Every year during October, we paint the world pink. NFL players wear pink cleats, events are held across the country to raise awareness and support for breast cancer patients, their families, and lifesaving research.
Extra! Extra! Get Your Annual Mammogram!Everyone, always, during October AKA Breast Cancer Awareness Month
But what do you actually know about what your doctor is looking for on a Mammogram?
If you answered, “Signs of breast cancer, duh!” You’re not wrong. But what are those signs and how can they help you better understand the procedure, why it is so important to go ANNUALLY for a mammogram, and what an abnormal result might mean? …And you might be surprised to learn that an abnormal mammogram, while definitely cause for further screening, is usually NOT cancer.
Who actually “reads” or looks at mammograms?
While your Primary Care Provider is integral in getting you an order for a mammogram, they are not generally the ones reading your mammogram results. They leave that to a Radiologist, who has been specially trained in the diagnosis of diseases and conditions using imaging technology, like an x-ray or a mammogram. They communicate their findings to your Primary Care Provider and/or any other members of your care team for further testing or clearance if everything is well.
What are they looking for?
According to the American Cancer Society, “The doctor reading your mammogram will be looking for different types of breast changes, such as small white spots called calcifications, abnormal areas called masses, and other suspicious findings that could be signs of cancer.”
Let’s dive into that a little more in depth so you can understand the difference.
Calcifications are basically calcium deposits in your breasts that may or may not be caused by cancer. These types of spots on a mammogram can be broken down into macrocalcifications and microcalcifications. Of course, macro means they’re bigger and micro means they’re smaller, but in this case, the old adage “Bigger is better,” is true, as macrocalcifications are generally related to aging and do not require further diagnostic testing, whereas microcalcifications, although just mere specks on a mammogram, may need further testing based on how many there are and how they are arranged within the breast tissue.
This tends to be what everyone assumes a mammogram is looking for, and that is partly true. Location and identification of any areas that have edges or a shape different from surrounding tissue within the breast can be accomplished using a mammogram, however, there are many types of masses that are no cause for concern, like cysts or non-cancerous solid tumors.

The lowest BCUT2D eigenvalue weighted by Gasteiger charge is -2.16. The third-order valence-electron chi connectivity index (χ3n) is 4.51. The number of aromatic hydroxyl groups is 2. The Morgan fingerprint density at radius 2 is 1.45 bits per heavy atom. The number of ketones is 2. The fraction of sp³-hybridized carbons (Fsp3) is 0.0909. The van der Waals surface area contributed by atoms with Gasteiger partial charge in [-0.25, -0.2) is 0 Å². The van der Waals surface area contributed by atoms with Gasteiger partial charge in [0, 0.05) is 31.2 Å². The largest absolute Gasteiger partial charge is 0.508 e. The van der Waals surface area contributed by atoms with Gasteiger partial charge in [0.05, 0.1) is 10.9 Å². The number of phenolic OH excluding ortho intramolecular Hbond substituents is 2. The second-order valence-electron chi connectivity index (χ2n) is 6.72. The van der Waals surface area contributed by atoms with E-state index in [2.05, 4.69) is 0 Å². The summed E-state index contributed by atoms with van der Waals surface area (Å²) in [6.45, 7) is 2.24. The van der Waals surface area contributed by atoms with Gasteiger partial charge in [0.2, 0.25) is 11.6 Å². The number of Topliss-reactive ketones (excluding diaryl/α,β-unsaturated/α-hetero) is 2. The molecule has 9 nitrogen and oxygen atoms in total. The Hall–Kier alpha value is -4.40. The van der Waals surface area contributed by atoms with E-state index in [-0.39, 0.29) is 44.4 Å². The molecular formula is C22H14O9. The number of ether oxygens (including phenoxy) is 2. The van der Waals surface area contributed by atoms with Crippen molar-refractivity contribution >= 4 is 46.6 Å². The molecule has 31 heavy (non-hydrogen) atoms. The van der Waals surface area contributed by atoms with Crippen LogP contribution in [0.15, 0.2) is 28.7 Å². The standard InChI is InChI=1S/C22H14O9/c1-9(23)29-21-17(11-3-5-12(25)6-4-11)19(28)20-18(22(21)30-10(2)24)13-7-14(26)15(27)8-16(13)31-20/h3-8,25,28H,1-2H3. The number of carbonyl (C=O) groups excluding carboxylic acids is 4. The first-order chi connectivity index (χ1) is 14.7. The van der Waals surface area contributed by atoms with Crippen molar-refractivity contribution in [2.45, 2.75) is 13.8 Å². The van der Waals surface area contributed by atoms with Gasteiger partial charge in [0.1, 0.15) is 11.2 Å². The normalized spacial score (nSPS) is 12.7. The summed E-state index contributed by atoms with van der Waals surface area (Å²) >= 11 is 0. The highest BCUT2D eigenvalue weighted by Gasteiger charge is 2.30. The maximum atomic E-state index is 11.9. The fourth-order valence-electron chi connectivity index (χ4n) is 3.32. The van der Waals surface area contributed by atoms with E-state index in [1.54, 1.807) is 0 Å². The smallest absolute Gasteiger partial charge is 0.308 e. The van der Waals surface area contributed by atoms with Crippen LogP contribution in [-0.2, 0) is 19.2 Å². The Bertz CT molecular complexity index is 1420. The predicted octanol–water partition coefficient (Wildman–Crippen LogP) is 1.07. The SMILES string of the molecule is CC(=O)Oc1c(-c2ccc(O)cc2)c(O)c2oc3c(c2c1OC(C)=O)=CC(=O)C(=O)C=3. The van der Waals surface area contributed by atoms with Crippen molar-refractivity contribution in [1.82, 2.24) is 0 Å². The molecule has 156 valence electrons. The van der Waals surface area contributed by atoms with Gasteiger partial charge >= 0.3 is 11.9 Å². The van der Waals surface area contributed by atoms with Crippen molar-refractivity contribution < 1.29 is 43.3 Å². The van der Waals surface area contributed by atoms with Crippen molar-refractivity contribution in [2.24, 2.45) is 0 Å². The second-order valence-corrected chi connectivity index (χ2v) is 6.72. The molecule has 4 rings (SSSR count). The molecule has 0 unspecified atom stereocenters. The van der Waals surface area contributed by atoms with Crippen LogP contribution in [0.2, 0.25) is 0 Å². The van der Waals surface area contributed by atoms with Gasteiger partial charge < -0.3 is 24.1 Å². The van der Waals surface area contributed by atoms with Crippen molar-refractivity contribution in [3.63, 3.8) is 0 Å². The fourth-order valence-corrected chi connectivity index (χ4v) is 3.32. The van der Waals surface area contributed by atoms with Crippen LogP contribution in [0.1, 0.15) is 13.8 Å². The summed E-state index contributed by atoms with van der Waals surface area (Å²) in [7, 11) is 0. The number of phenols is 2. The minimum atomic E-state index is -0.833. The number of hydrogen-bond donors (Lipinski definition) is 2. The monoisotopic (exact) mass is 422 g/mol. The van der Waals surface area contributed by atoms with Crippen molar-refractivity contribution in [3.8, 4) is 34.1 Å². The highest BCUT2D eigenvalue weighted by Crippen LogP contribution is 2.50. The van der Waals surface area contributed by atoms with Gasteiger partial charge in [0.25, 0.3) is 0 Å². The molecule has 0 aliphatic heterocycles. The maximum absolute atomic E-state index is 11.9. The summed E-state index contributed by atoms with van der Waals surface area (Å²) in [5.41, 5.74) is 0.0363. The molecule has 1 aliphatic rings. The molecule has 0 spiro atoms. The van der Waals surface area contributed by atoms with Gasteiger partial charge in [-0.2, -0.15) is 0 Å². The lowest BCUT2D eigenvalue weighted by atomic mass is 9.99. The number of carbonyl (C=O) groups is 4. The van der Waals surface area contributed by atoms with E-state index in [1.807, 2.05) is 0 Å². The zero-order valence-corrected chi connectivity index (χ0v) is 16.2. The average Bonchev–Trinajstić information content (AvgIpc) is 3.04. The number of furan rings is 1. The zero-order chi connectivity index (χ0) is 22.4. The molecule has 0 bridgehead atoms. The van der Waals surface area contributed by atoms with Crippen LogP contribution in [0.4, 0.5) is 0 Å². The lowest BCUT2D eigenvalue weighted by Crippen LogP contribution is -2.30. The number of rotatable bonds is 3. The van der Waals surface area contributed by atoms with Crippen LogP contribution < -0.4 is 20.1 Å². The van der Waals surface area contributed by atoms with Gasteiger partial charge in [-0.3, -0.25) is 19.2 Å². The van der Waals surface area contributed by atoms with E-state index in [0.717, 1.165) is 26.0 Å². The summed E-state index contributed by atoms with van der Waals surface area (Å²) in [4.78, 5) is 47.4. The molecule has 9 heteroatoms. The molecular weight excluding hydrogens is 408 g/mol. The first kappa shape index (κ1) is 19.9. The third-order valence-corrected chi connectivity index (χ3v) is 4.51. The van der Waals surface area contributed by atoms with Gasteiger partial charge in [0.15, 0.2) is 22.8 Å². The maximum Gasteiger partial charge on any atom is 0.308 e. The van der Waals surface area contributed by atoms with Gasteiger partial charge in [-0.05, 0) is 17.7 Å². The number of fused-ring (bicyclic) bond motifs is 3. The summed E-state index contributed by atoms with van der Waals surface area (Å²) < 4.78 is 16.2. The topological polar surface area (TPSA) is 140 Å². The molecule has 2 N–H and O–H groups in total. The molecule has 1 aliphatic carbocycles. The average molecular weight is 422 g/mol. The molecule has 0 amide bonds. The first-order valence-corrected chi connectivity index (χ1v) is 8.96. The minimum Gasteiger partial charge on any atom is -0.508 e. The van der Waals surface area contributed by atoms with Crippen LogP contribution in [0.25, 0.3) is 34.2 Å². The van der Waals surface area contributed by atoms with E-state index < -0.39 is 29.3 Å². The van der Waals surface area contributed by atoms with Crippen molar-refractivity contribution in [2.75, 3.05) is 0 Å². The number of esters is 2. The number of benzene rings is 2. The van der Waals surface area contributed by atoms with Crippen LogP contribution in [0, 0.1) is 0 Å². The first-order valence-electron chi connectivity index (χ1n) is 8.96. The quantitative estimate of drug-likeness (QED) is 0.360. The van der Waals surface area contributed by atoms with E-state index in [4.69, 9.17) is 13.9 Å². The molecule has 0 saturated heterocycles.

Cysts are fluid-filled sacs and most have thin walls. They are generally not cause for concern and if there is any question, they can be confirmed and drained during a minor procedure.
Solid masses detected on a mammogram tend to be more cause for concern, but there are still many types that are non-cancerous. If a mass is located and isn’t clearly identified as a simple cyst, a breast ultrasound may be ordered as a follow up test, as this technology is better at showing whether something is fluid-filled or solid. A radiologist looks at things like the size, shape, and edges of a mass to determine what it is and if its presence indicates the need for further imaging or diagnostic tests.
Radiologists also pay attention to places within the breast that have differing tissue patterns, or asymmetries compared to surrounding or normal tissue patterns. These usually show up as white areas within the breast image from a mammogram. Depending on the differences noted, further imaging or diagnostic testing may be needed to assess these asymmetries and their risks.
Distortion or “Pulling”
Another thing your radiologist will look for on a mammogram are areas where your breast tissue appears to be “pulling” toward a certain point or distorted. This is referred to as architectural distortion and could be as simple as how the breast was positioned during the mammogram, but also could be a sign of breast cancer, so when this is noted, typically further diagnostic testing is ordered.
You will receive a breast density reading and risk assessment with your annual mammogram as well. Breast density is simply a measure of how much fibrous and glandular tissue you have in your breasts vs. fat tissue. Studies show that women with more dense breasts have an increased risk of breast cancer and due to the appearance of the more dense tissue on a mammogram, their results can be harder to read. Your risk assessment may indicate that you need more frequent mammograms or additional screenings based on your individual risk factors, including breast density.
Changes Over Time
OK. This one is key. If you haven’t read anything else in this blog, read this.
Radiologists use all the available images in your record to help look for any and all of the above breast cancer indicators as well as CHANGES OVER TIME. This means that they will compare your previous images with your current to see if negligible distortion or calcifications have gotten bigger, changed shape, or are starting to cluster in a certain area. Without annual mammogram images to compare, this key component of a strong breast cancer screening plan is lost.
Ensuring that you are going in annually, or more frequently based on your risk factors, ensures that your radiologist can notice new, different, bigger, and more significant patterns in your breast tissue that may end up saving your life.
So, what are you waiting for?
Book your mammogram today by calling 228-809-2355 and make sure to stay up-to-date on screenings, because when you catch it early, you have more options and more hope.
Content inspired by Healthcare is Selfcare: The Podcast.